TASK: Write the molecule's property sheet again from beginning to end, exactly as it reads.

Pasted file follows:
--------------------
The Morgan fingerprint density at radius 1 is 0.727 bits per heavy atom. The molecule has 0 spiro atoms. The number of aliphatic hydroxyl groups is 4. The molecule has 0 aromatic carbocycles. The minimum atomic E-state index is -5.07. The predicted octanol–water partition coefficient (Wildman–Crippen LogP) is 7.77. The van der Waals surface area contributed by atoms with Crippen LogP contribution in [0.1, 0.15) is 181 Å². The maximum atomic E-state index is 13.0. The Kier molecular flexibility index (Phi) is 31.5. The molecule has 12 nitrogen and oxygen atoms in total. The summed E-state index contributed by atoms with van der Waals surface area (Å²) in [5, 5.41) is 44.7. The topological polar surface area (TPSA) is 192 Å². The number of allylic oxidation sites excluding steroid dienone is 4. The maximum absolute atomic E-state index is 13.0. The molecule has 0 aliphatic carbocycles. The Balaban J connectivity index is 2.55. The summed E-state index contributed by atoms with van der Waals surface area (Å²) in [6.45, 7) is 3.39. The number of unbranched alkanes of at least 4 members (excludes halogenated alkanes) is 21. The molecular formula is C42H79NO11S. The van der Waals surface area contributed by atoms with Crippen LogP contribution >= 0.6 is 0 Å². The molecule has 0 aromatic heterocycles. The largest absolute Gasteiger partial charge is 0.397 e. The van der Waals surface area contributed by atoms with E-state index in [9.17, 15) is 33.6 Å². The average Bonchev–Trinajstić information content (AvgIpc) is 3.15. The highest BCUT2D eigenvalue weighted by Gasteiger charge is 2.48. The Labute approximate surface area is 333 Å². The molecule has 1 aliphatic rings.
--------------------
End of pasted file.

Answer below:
The Morgan fingerprint density at radius 1 is 0.727 bits per heavy atom. The molecule has 0 spiro atoms. The number of aliphatic hydroxyl groups is 4. The molecule has 0 aromatic carbocycles. The minimum atomic E-state index is -5.07. The predicted octanol–water partition coefficient (Wildman–Crippen LogP) is 7.77. The van der Waals surface area contributed by atoms with Crippen LogP contribution in [0.1, 0.15) is 181 Å². The maximum atomic E-state index is 13.0. The Kier molecular flexibility index (Phi) is 31.5. The molecule has 12 nitrogen and oxygen atoms in total. The summed E-state index contributed by atoms with van der Waals surface area (Å²) in [5, 5.41) is 44.7. The topological polar surface area (TPSA) is 192 Å². The number of allylic oxidation sites excluding steroid dienone is 4. The maximum absolute atomic E-state index is 13.0. The molecule has 0 aliphatic carbocycles. The Balaban J connectivity index is 2.55. The summed E-state index contributed by atoms with van der Waals surface area (Å²) in [6.45, 7) is 3.39. The number of unbranched alkanes of at least 4 members (excludes halogenated alkanes) is 21. The molecular formula is C42H79NO11S. The van der Waals surface area contributed by atoms with Crippen LogP contribution >= 0.6 is 0 Å². The molecule has 0 aromatic heterocycles. The largest absolute Gasteiger partial charge is 0.397 e. The van der Waals surface area contributed by atoms with E-state index in [9.17, 15) is 33.6 Å². The average Bonchev–Trinajstić information content (AvgIpc) is 3.15. The highest BCUT2D eigenvalue weighted by Gasteiger charge is 2.48. The Labute approximate surface area is 333 Å². The molecule has 1 aliphatic rings.